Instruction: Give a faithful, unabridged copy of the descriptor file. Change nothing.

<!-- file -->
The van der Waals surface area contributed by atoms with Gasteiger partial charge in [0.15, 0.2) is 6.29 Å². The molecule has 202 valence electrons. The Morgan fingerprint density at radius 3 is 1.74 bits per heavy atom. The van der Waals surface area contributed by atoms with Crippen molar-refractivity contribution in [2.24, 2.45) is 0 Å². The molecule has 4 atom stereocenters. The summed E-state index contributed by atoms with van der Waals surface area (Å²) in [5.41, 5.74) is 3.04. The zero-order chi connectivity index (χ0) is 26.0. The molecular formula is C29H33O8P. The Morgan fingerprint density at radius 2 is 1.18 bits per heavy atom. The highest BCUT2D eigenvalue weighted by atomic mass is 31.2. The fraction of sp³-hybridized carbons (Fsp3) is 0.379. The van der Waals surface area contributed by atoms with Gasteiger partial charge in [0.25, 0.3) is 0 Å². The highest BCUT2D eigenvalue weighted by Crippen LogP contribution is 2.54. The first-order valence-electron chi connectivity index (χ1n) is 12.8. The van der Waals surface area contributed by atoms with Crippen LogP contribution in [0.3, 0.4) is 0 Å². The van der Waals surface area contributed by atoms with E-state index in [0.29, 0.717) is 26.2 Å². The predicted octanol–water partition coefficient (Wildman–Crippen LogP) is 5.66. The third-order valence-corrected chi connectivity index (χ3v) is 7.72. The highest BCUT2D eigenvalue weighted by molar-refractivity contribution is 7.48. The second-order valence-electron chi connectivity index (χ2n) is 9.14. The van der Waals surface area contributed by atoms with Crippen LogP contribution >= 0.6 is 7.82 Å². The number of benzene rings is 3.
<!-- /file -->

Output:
The van der Waals surface area contributed by atoms with Gasteiger partial charge in [0.15, 0.2) is 6.29 Å². The molecule has 202 valence electrons. The Morgan fingerprint density at radius 3 is 1.74 bits per heavy atom. The van der Waals surface area contributed by atoms with Crippen molar-refractivity contribution in [2.24, 2.45) is 0 Å². The molecule has 4 atom stereocenters. The summed E-state index contributed by atoms with van der Waals surface area (Å²) in [5.41, 5.74) is 3.04. The zero-order chi connectivity index (χ0) is 26.0. The molecular formula is C29H33O8P. The Morgan fingerprint density at radius 2 is 1.18 bits per heavy atom. The highest BCUT2D eigenvalue weighted by atomic mass is 31.2. The fraction of sp³-hybridized carbons (Fsp3) is 0.379. The van der Waals surface area contributed by atoms with Gasteiger partial charge in [0.25, 0.3) is 0 Å². The highest BCUT2D eigenvalue weighted by Crippen LogP contribution is 2.54. The first-order valence-electron chi connectivity index (χ1n) is 12.8. The van der Waals surface area contributed by atoms with Crippen LogP contribution in [0.3, 0.4) is 0 Å². The van der Waals surface area contributed by atoms with E-state index in [0.29, 0.717) is 26.2 Å². The predicted octanol–water partition coefficient (Wildman–Crippen LogP) is 5.66. The third-order valence-corrected chi connectivity index (χ3v) is 7.72. The highest BCUT2D eigenvalue weighted by molar-refractivity contribution is 7.48. The second-order valence-electron chi connectivity index (χ2n) is 9.14. The van der Waals surface area contributed by atoms with Crippen LogP contribution >= 0.6 is 7.82 Å². The number of benzene rings is 3.